The Problem With Professional Test Subjects

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PBS has an article about the the rising use of Mechanical Turk — Amazon's marketplace for low-paying, one-shot jobs — for academic research surveys. In the old days, psychology students were the primary subjects. Not anymore.


Research shows that the median "Turker" has completed 300 academic studies. Jenny Marder at PBS writes about the problems this causes:

First, there's the question of dropout rates. Turkers are more likely to drop out mid-study, and that can skew the results. Then there's the question of environmental control. Read: There is none. In the lab, it's easy to monitor survey takers; not so online. Who's to say they're not watching reality television while working, or drinking a few beers on the job? To guard against this, researchers test a worker's focus by planting "attention checks" in their surveys. "Have you ever eaten a sandwich on Mars," a question might read. Or "Have you ever had a fatal heart attack?" But the attention check questions are often recycled, and experienced workers spot them immediately. ("Whenever I see the word vacuum, I know it's an attention check," Marshall has said.)

But it's the absence of gut intuition from experienced workers that concerns Rand the most.

A person's gut response to a question is an important measurement in many social psychology studies. It's common to compare the automatic, intuitive part of the decision-making brain with the part that's rational and deliberate. But a psychologist testing for this among professional survey takers may very well be on a fool's errand.

... It could be argued that the qualities that make these subjects natural and fallible, the very things that make a human human, get swallowed up by experience.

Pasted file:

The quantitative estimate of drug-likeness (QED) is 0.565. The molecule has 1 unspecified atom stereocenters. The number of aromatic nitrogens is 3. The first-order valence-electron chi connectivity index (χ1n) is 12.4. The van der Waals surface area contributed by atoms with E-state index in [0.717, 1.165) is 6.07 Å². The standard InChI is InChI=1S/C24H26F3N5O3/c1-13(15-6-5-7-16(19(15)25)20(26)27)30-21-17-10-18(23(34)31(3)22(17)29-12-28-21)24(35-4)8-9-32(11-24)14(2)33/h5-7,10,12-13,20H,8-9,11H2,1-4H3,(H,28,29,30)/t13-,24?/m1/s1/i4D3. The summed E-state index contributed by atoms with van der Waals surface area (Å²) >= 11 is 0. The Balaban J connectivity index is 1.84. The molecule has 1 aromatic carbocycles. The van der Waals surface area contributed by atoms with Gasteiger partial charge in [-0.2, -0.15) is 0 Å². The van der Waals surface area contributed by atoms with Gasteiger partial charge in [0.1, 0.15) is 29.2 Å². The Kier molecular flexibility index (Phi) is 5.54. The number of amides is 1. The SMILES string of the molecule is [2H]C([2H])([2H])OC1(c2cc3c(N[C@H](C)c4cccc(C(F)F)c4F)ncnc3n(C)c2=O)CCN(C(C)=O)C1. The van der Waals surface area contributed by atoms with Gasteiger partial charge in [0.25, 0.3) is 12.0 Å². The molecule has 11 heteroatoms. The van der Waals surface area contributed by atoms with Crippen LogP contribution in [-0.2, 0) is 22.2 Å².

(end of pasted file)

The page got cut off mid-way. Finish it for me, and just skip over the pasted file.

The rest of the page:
They do point out that some kinds of tests won't be affected by experience as the effect they're testing is too strong to be undone by knowledge. However, knowing what kind of surveys can and can't be put onto Mechanical Turk, given its rising prevalence in research, is very important.

Read the rest of the article — which is fascinating — at PBS.

[via Metafilter]



I use Mechanical Turk for some of my research, and the problems you list aren't really the problems with MTurk, from a research point of view.

On attention: there have been several studies done demonstrating that there is no reason to believe that people are paying less attention during an MTurk study than in the lab or in a classroom. So yes, absolutely, people not paying attention is a problem - but it's not a new problem, or one unique to MTurk. As an aside, we also don't recycle attention checks, and we see a slightly lower rate of attention check failure in MTurk than anywhere else.

You can also use software (although Amazon doesn't really like it) that tracks how fast it takes people to respond, and thus exclude the too fast and too slow responses.

The problem really is if you're doing a task (besides a survey) that requires either deception or that this be the first time they've done a task like this. You pretty much can't do those on MTurk, because everybody's done many surveys and many tasks.

MTurk isn't perfect, but it's a very, very good way to do a fast and cheap first pass look at data. It is also wildly more diverse than the average college campus, which is very important for almost all research.

So my take is that it's much better than psychology students, but it's not a panacea.